30 days of thankful 2020 – #1

Last year I challenged myself to write a thankful post every day in November. Revisiting those posts stirred up a lot of gratitude. So, here we go, November 2020 – it is time for daily gratitudes.

This chair is full of things that bring gratitude. There is coffee – coffee is always on my gratitude list. And yarn. This is the yoke for the Porty Pullover by Gudrun Johnston. But mostly, this picture is about the chair. This was my dad’s chair. It was given to him by the seminary he attended. In their retirement, my parents were very generous with their giving. They helped the seminary start a department for pastoral chaplaincy. That program is still the model for other universities and seminaries. While the seminary is denominational, the chaplaincy students come from a wide variety of faith communities. I have been able to stay connected to the people who oversee that program.

But back to the chair. About 9 years ago, the president of the seminary and the chair of the program asked mom and dad if they could come for a visit. When they arrived, they had this chair and second one for my mom. Dad loved his chair. You can see the wear on the arms where he rubbed the beautiful wood. In his last few years, he was in a wheelchair so the chair became a welcome spot for me to sit when I was visiting. I am grateful to have this chair in my home. I didn’t even realize how much I would love the worn arms. I am especially grateful to my parents for helping me realize that when we have more, we need to give more. I may not do it perfectly but I am working on it.

Published by Juliann

Recently retired and ready for adventure

12 thoughts on “30 days of thankful 2020 – #1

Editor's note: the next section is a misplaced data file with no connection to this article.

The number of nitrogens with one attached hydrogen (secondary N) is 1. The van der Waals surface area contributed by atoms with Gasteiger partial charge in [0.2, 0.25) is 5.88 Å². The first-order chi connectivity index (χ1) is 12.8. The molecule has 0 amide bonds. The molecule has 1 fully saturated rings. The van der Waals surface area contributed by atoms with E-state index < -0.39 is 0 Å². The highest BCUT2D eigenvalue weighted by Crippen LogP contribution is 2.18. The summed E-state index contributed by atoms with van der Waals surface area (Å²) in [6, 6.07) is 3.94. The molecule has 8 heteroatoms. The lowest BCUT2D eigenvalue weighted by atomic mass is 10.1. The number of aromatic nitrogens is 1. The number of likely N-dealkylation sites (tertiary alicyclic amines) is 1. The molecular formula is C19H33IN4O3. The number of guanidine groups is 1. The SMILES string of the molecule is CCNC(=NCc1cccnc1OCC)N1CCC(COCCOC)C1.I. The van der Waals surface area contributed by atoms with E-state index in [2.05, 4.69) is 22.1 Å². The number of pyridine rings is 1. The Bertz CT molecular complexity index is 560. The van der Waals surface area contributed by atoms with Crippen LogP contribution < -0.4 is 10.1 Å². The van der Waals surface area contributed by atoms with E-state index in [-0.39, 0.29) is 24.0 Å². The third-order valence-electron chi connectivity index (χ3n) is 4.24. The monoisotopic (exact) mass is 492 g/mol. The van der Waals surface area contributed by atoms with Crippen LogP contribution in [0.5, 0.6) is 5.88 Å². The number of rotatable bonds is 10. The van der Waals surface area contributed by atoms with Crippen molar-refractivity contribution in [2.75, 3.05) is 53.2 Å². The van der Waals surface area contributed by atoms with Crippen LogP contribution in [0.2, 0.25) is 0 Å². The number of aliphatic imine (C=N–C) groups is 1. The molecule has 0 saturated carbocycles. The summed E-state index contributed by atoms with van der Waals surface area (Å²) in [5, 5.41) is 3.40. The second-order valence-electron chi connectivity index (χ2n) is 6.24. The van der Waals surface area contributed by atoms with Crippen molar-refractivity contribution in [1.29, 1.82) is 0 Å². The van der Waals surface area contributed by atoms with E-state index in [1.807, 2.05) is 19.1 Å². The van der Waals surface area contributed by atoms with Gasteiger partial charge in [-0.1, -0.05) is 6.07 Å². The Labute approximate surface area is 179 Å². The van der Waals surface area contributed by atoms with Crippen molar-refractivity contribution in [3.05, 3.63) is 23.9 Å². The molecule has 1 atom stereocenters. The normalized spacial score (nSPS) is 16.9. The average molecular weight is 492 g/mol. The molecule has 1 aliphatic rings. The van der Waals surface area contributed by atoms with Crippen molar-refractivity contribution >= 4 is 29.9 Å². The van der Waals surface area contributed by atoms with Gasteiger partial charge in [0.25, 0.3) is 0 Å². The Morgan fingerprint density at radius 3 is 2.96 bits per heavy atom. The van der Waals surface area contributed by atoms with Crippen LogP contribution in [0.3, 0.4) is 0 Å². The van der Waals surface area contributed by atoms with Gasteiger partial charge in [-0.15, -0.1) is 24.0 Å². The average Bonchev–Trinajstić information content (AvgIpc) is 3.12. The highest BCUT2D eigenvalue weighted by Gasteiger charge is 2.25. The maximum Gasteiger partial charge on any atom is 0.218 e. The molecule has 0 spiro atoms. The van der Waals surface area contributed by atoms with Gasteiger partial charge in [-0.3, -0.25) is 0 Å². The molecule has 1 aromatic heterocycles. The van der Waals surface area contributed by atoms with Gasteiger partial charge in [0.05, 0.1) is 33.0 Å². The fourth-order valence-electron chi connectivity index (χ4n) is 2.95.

1. That’s a beautiful chair and I love the story that goes with it. I have a rocking chair from my college that my parents bought me as a graduation present and I treasure it.

  2. What wonderful memories that chair holds! I imagine you must feel so comforted sitting in it and rubbing the arms that your father rubbed all those years.

  3. Funny about chairs, isn’t it. That they can invoke the person who sat there. I have the rocker my maternal grandfather used to sit in and watch Cub’s games in. I think/feel him every time I look at it even though he’s been gone since 1969. I refinished it during the early 70’s, hauled it around the world with me, fixed a split developing in the seat, and still have it. I hope my son will want it one of these days, but it won’t mean the same thing to him, I know.

  4. gratitude shared makes more gratitude … thank you for doing this again! and what a lovely post to begin the month!

  5. I like the idea of being grateful every day. This is a lovely post. Family stories that accompany an object are always special. I am especially touched that you sat in this chair as you visited with your Dad. I can imagine the smoothness of the worn wood on the arms of the chair.

  6. A warming story about your chairs, and how lovely to be able to rest your arms where your Dad rested his … Your knitting is looking very colourful – and complex!

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